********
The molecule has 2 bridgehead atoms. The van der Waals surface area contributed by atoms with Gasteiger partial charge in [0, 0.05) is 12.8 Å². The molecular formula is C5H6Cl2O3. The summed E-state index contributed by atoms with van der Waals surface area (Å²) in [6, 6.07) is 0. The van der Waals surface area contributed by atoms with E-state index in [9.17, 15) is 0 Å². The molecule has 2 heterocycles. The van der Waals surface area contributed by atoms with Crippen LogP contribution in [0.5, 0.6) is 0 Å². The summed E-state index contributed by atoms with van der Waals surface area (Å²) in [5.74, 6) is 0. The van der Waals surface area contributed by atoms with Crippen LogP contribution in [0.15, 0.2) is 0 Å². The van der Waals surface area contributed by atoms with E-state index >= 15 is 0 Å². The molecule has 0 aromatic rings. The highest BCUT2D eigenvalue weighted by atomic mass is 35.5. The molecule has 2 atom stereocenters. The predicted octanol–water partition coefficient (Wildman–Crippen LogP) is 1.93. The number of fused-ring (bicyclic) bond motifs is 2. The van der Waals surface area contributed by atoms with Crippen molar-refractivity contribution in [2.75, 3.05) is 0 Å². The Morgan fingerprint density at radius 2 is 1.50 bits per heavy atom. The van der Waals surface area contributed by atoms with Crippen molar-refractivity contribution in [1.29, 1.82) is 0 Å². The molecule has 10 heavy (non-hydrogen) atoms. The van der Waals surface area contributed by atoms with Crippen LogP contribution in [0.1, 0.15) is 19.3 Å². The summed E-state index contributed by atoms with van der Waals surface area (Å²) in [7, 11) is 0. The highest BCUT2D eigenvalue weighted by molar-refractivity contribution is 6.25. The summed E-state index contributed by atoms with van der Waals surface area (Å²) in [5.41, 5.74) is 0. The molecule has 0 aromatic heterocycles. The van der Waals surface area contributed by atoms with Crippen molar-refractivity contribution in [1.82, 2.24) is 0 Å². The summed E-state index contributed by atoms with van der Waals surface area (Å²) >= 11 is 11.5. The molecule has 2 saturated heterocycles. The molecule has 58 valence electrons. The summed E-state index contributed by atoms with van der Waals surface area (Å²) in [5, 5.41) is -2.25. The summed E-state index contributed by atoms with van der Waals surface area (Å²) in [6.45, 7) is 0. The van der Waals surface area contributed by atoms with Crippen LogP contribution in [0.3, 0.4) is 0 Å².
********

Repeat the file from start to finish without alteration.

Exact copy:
The molecule has 2 bridgehead atoms. The van der Waals surface area contributed by atoms with Gasteiger partial charge in [0, 0.05) is 12.8 Å². The molecular formula is C5H6Cl2O3. The summed E-state index contributed by atoms with van der Waals surface area (Å²) in [6, 6.07) is 0. The van der Waals surface area contributed by atoms with E-state index in [9.17, 15) is 0 Å². The molecule has 2 heterocycles. The van der Waals surface area contributed by atoms with Crippen LogP contribution in [0.5, 0.6) is 0 Å². The summed E-state index contributed by atoms with van der Waals surface area (Å²) in [5.74, 6) is 0. The van der Waals surface area contributed by atoms with Crippen LogP contribution in [0.15, 0.2) is 0 Å². The van der Waals surface area contributed by atoms with E-state index >= 15 is 0 Å². The molecule has 0 aromatic rings. The highest BCUT2D eigenvalue weighted by atomic mass is 35.5. The molecule has 2 atom stereocenters. The predicted octanol–water partition coefficient (Wildman–Crippen LogP) is 1.93. The number of fused-ring (bicyclic) bond motifs is 2. The van der Waals surface area contributed by atoms with Crippen molar-refractivity contribution in [2.75, 3.05) is 0 Å². The Morgan fingerprint density at radius 2 is 1.50 bits per heavy atom. The van der Waals surface area contributed by atoms with Crippen molar-refractivity contribution in [1.29, 1.82) is 0 Å². The molecule has 10 heavy (non-hydrogen) atoms. The van der Waals surface area contributed by atoms with Crippen LogP contribution in [0.1, 0.15) is 19.3 Å². The summed E-state index contributed by atoms with van der Waals surface area (Å²) in [7, 11) is 0. The highest BCUT2D eigenvalue weighted by molar-refractivity contribution is 6.25. The summed E-state index contributed by atoms with van der Waals surface area (Å²) in [5.41, 5.74) is 0. The molecule has 0 aromatic heterocycles. The van der Waals surface area contributed by atoms with Crippen molar-refractivity contribution in [1.82, 2.24) is 0 Å². The summed E-state index contributed by atoms with van der Waals surface area (Å²) >= 11 is 11.5. The molecule has 2 saturated heterocycles. The molecule has 58 valence electrons. The summed E-state index contributed by atoms with van der Waals surface area (Å²) in [5, 5.41) is -2.25. The summed E-state index contributed by atoms with van der Waals surface area (Å²) in [6.45, 7) is 0. The van der Waals surface area contributed by atoms with Crippen LogP contribution in [0.3, 0.4) is 0 Å².